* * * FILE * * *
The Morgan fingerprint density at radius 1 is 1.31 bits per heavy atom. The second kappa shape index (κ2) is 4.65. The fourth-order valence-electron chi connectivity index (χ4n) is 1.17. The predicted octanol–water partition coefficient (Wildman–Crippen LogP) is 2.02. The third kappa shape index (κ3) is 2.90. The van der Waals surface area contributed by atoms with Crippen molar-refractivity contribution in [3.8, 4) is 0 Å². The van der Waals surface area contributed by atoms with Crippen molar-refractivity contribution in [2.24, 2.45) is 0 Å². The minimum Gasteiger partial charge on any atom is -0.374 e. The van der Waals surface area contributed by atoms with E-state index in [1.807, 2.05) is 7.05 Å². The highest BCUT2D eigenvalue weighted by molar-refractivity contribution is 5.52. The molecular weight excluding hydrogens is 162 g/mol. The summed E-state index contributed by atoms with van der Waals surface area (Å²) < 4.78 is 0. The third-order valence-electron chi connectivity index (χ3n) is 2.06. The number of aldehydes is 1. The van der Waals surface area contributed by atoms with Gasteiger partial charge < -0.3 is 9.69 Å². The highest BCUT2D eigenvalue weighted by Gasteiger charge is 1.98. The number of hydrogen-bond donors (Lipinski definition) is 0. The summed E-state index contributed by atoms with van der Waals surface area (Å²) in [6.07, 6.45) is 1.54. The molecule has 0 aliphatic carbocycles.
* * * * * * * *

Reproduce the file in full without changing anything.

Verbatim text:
The Morgan fingerprint density at radius 1 is 1.31 bits per heavy atom. The second kappa shape index (κ2) is 4.65. The fourth-order valence-electron chi connectivity index (χ4n) is 1.17. The predicted octanol–water partition coefficient (Wildman–Crippen LogP) is 2.02. The third kappa shape index (κ3) is 2.90. The van der Waals surface area contributed by atoms with Crippen molar-refractivity contribution in [3.8, 4) is 0 Å². The van der Waals surface area contributed by atoms with Crippen molar-refractivity contribution in [2.24, 2.45) is 0 Å². The minimum Gasteiger partial charge on any atom is -0.374 e. The van der Waals surface area contributed by atoms with E-state index in [1.807, 2.05) is 7.05 Å². The highest BCUT2D eigenvalue weighted by molar-refractivity contribution is 5.52. The molecular weight excluding hydrogens is 162 g/mol. The summed E-state index contributed by atoms with van der Waals surface area (Å²) < 4.78 is 0. The third-order valence-electron chi connectivity index (χ3n) is 2.06. The number of aldehydes is 1. The van der Waals surface area contributed by atoms with Gasteiger partial charge < -0.3 is 9.69 Å². The highest BCUT2D eigenvalue weighted by Gasteiger charge is 1.98. The number of hydrogen-bond donors (Lipinski definition) is 0. The summed E-state index contributed by atoms with van der Waals surface area (Å²) in [6.07, 6.45) is 1.54. The molecule has 0 aliphatic carbocycles.